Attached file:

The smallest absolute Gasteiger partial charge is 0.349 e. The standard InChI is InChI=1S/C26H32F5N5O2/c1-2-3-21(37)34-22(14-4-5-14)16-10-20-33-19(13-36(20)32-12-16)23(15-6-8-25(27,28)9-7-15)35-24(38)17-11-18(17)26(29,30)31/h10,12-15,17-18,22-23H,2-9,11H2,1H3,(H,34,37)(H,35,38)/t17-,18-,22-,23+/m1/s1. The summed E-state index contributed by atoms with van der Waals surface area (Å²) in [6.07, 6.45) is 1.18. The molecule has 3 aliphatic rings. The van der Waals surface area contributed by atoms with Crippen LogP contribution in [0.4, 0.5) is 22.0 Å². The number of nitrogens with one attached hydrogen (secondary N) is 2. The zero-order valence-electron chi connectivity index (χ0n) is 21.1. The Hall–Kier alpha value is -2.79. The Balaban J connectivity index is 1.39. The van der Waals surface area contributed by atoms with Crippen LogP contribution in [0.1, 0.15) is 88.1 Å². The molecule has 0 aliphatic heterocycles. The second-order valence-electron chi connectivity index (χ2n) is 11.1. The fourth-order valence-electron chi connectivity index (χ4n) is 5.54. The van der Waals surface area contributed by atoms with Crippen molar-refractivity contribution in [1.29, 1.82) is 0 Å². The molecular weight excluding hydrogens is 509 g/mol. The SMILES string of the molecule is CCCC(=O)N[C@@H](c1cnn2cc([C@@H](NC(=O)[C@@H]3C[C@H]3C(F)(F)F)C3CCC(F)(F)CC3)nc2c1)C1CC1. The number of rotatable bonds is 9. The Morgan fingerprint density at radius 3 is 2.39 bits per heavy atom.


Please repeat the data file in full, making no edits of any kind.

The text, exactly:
The smallest absolute Gasteiger partial charge is 0.349 e. The standard InChI is InChI=1S/C26H32F5N5O2/c1-2-3-21(37)34-22(14-4-5-14)16-10-20-33-19(13-36(20)32-12-16)23(15-6-8-25(27,28)9-7-15)35-24(38)17-11-18(17)26(29,30)31/h10,12-15,17-18,22-23H,2-9,11H2,1H3,(H,34,37)(H,35,38)/t17-,18-,22-,23+/m1/s1. The summed E-state index contributed by atoms with van der Waals surface area (Å²) in [6.07, 6.45) is 1.18. The molecule has 3 aliphatic rings. The van der Waals surface area contributed by atoms with Crippen LogP contribution in [0.4, 0.5) is 22.0 Å². The number of nitrogens with one attached hydrogen (secondary N) is 2. The zero-order valence-electron chi connectivity index (χ0n) is 21.1. The Hall–Kier alpha value is -2.79. The Balaban J connectivity index is 1.39. The van der Waals surface area contributed by atoms with Crippen LogP contribution in [0.1, 0.15) is 88.1 Å². The molecule has 0 aliphatic heterocycles. The second-order valence-electron chi connectivity index (χ2n) is 11.1. The fourth-order valence-electron chi connectivity index (χ4n) is 5.54. The van der Waals surface area contributed by atoms with Crippen molar-refractivity contribution in [1.29, 1.82) is 0 Å². The molecular weight excluding hydrogens is 509 g/mol. The SMILES string of the molecule is CCCC(=O)N[C@@H](c1cnn2cc([C@@H](NC(=O)[C@@H]3C[C@H]3C(F)(F)F)C3CCC(F)(F)CC3)nc2c1)C1CC1. The number of rotatable bonds is 9. The Morgan fingerprint density at radius 3 is 2.39 bits per heavy atom.